Real-time Quantitative PCR Analysis

Total RNA from HUVECs or MAECs or thoracic aorta was isolated using RNeasy Micro Kit (Qiagen). Reverse transcription was performed using the ReverTra ACE qPCR RT Kit (Toyobo, Osaka, Japan). Real-time PCR using SYBR Green PCR Master Mix reagents (Applied Biosystems, Grand Island, USA) was carried out on the Sequence Detector System software version 2.1 (Applied Biosystems Prism 7300). The PCR procedure was as follows: 94°C for 4 min; 95°C for 10 s, 60°C for 30 s; 72°C for 20 s. Relative expression was determined using GAPDH as an internal control and reported as 2−ΔΔCT. Specific primers (Table S1 in File S1) for Best-1, Best-2, Best-3, ICAM-1, VCAM-1 and GAPDH were synthesized by Invitrogen (Grand Island, USA).

Monocyte Adhesion Assay

HUVECs were pretreated with Ad-Best-3 or Best-3 siRNA prior to TNFα (10 ng/ml) incubation for another 24 h in 35 mm culture dishes at a density of 2×105 cells/ml. After treatment, THP-1 cells were labeled with 5 µM VibrantDiO Cell-Labeling Solution (Molecular Probes, NY, USA) and added to each culture dish and allowed to adhere for 30 min at 37°C, 5% CO2. The dishes were gently washed to remove non-adherent cells twice and the adherent cells were visualized using confocal microscopy (LSM710, ZEISS, München, Germany).

Enzyme Linked Immunosorbent Assay (ELISA)

Cell culture supernatant and serum were analyzed for human or mouse ICAM-1, VCAM-1 and E-selectin using an ELISA kit (Abcam, MA, USA). The concentration of chemokines and proinflammatory cytokines in cell lysates and serum were determined by human or mouse MCP-1, IL-1β and IL-8 ELISA Kit (R&D Systems, Minnesota, USA). All measurements were performed as recommend by the manufacturer.


HUVECs were transfected with Lacz or Ad-Best-3 for 48 h prior to TNFα stimulation for 30 min. Cells were lysed in RIPA buffer supplemented with protease and phosphatase inhibitor cocktail. Protein A/G agarose beads (Santa Cruz) was added to the lysate to pre-clear nonspecific binding. Equal amounts of proteins determined by Bradford assay were co-incubated with IκBα antibody and protein A/G agarose beads at 4°C overnight. The immunoprecipitates were washed four times with RIPA buffer and the immunoprecipitated proteins were analyzed by western blot using ubiqutin antibody (1∶1000 dilution; Cell Signaling Technology).

Immunofluorescent Staining

Mouse thoracic aorta was carefully isolated, and embedded in optimal cutting temperature compound (OTC, Tissue-Tek, Sakura, Japan) and snap-frozen in liquid nitrogen. Samples were cut into 8 µm longitudinal cryosections for immunofluorescence staining. Frozen tissue sections were fixed with 4% paraformaldehyde and washed with PBS containing 0.1% Triton X-100 for 3 times. Nonspecific binding was blocked by 5% rabbit serum solution for 1 h at room temperature. After blocking, the sections were incubated with primary antibodies against Best-3 (diluted 1∶100, goat anti-rabbit), CD31 (diluted 1∶200, donkey anti-goat; Abcam), ICAM-1 (diluted 1∶200, donkey anti-goat) or VCAM-1 (diluted 1∶200, donkey anti-goat) at 4°C overnight. Sections were then washed with PBS, co-incubated with the secondary antibodies (Cy3-conjugated anti-goat or FITC-conjugated anti-rabbit, diluted 1∶200; Beyotime) at room temperature for 1 h. The nucleus was stained with Hoechst 33258. The sections were observed using a confocal microscopy (LSM710, ZEISS).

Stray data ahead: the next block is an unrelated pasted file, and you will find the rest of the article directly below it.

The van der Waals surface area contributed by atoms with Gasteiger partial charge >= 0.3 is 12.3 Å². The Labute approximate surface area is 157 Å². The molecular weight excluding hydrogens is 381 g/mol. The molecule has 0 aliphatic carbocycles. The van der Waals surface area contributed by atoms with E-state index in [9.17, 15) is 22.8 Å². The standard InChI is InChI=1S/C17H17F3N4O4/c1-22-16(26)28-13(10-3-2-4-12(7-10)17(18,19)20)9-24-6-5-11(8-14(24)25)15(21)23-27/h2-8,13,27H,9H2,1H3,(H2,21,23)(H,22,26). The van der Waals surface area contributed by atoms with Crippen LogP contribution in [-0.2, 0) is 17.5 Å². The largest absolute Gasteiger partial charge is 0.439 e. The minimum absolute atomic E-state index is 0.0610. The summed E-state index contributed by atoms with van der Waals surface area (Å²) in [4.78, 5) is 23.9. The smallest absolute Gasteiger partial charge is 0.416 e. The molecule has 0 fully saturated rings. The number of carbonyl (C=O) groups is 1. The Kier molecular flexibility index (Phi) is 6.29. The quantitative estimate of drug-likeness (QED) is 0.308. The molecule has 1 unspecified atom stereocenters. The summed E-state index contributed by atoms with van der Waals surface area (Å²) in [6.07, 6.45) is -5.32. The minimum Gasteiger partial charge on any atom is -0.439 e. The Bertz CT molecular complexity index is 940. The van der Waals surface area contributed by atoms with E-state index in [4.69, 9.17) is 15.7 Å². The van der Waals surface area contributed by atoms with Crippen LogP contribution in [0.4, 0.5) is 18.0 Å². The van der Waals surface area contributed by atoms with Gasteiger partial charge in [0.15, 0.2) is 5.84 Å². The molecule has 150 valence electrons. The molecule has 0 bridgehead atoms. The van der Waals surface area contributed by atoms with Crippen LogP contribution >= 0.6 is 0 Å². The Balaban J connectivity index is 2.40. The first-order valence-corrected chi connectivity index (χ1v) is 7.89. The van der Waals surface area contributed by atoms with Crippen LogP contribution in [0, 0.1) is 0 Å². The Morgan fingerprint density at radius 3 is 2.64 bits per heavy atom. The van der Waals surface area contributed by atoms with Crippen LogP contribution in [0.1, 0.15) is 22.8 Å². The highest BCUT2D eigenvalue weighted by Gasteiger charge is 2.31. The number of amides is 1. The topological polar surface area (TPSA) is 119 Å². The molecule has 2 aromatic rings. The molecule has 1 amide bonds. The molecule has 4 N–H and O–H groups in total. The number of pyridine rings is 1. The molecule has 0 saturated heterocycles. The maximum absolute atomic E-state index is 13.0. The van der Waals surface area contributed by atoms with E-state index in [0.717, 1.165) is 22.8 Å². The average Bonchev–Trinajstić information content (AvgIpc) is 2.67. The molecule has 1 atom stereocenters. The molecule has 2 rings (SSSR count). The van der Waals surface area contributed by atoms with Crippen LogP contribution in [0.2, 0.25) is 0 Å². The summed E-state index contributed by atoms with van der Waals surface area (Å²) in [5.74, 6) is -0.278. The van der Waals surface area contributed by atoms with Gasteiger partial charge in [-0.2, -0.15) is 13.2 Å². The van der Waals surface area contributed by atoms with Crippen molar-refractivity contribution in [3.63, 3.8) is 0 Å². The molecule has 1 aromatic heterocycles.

Statistical Analysis

All data were expressed as mean value ± standard error of mean (SEM). The one-way ANOVA followed by Bonferroni multiple comparison post hoc test with 95% CI was used by SPSS17.0 statistical software (SPSS Inc., IL, USA). P value of less than 0.05 was considered statistically significant.


TNFα Impaired Endogenous Best-3 Expression in Endothelium

First of all, we analyzed the expression pattern of Best family (Best1, Best-2 and Best-3) in HUVECs. Quantitative RT-PCR analysis showed that Best-3 expression was prominent in HUVECs, whereas the expression of other members was too faint to be detected (Figure 1A), indicating that Best-3 may mediate specific functions in endothelial cells. TNFα is one of the most important proinflammatory molecules that increases the expression of adhesion molecules and induces endothelial inflammatory response [24]. Here, we examined the effect of TNFα on Best-3 expression in endothelia cells. Immunofluorescent staining showed that Best-3 was expressed in endothelium that expressed endothelial cells marker CD31. Although Best-3 staining displayed a dominant signal in the media layer and was faint in endothelium, negative control staining only with fluorescent-labeled secondary antibodies, without primary antibodies, revealed no significant immunofluorescence, indicating it was not a non-specific fluorescence in endothelium. Of note, injection with TNFα (30 µg/kg) translated into an apparent damage of the endothelium and an impairment of staining of CD31. Interestingly, overall Best-3 expression was dramatically decreased in TNFα-injected mice (Figure 1B). Consistent with the previous data, western blot also showed Best-3 expression was reduced in aortas which were stripped or not stripped from endothelium following TNFα stimulation (Figure S1A and S1B in File S1), suggesting it may be not an endothelial-specific event. Therefore, to further confirm the reduction of Best-3 expression in endothelial cells, we determined the mRNA and protein levels of Best-3 not only in HUVECs but also in MAECs. Expectedly, Best-3 expression was decreased significantly after TNFα treatment in the both endothelial cells (Figure 1C, 1D, 1E and 1F). Moreover, CD31 expression in MAECs remained unchanged following TNFα stimulation, indicating the same level of purity in both isolations (Figure S1C in File S1).